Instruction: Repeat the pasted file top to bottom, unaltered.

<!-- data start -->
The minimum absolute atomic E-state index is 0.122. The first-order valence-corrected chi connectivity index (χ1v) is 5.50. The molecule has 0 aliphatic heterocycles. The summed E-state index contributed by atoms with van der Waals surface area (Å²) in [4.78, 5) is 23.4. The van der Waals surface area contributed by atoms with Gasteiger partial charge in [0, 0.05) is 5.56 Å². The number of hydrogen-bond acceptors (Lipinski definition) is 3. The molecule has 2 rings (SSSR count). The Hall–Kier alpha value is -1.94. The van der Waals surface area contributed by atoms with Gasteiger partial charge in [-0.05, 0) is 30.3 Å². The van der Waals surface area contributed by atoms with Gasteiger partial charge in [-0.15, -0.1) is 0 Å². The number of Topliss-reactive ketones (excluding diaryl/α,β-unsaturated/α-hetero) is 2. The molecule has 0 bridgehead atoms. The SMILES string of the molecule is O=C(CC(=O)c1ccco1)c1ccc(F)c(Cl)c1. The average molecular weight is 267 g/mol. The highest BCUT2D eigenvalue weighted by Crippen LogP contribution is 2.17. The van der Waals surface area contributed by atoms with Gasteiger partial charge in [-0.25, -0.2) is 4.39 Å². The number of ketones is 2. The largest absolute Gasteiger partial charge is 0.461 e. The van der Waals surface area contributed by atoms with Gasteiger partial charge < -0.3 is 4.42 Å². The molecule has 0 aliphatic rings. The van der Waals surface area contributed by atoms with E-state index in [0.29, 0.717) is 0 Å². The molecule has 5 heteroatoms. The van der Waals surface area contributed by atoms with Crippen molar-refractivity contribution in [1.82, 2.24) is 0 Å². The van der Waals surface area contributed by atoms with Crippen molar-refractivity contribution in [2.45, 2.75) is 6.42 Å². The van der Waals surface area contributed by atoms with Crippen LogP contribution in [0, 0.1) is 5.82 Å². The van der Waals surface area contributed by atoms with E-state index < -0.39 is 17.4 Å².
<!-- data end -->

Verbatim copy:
The minimum absolute atomic E-state index is 0.122. The first-order valence-corrected chi connectivity index (χ1v) is 5.50. The molecule has 0 aliphatic heterocycles. The summed E-state index contributed by atoms with van der Waals surface area (Å²) in [4.78, 5) is 23.4. The van der Waals surface area contributed by atoms with Gasteiger partial charge in [0, 0.05) is 5.56 Å². The number of hydrogen-bond acceptors (Lipinski definition) is 3. The molecule has 2 rings (SSSR count). The Hall–Kier alpha value is -1.94. The van der Waals surface area contributed by atoms with Gasteiger partial charge in [-0.05, 0) is 30.3 Å². The van der Waals surface area contributed by atoms with Gasteiger partial charge in [-0.15, -0.1) is 0 Å². The number of Topliss-reactive ketones (excluding diaryl/α,β-unsaturated/α-hetero) is 2. The molecule has 0 bridgehead atoms. The SMILES string of the molecule is O=C(CC(=O)c1ccco1)c1ccc(F)c(Cl)c1. The average molecular weight is 267 g/mol. The highest BCUT2D eigenvalue weighted by Crippen LogP contribution is 2.17. The van der Waals surface area contributed by atoms with Gasteiger partial charge in [-0.25, -0.2) is 4.39 Å². The number of ketones is 2. The largest absolute Gasteiger partial charge is 0.461 e. The van der Waals surface area contributed by atoms with Gasteiger partial charge < -0.3 is 4.42 Å². The molecule has 0 aliphatic rings. The van der Waals surface area contributed by atoms with E-state index in [0.29, 0.717) is 0 Å². The molecule has 5 heteroatoms. The van der Waals surface area contributed by atoms with Crippen molar-refractivity contribution in [1.82, 2.24) is 0 Å². The van der Waals surface area contributed by atoms with Crippen molar-refractivity contribution in [2.45, 2.75) is 6.42 Å². The van der Waals surface area contributed by atoms with Crippen LogP contribution in [0, 0.1) is 5.82 Å². The van der Waals surface area contributed by atoms with E-state index < -0.39 is 17.4 Å².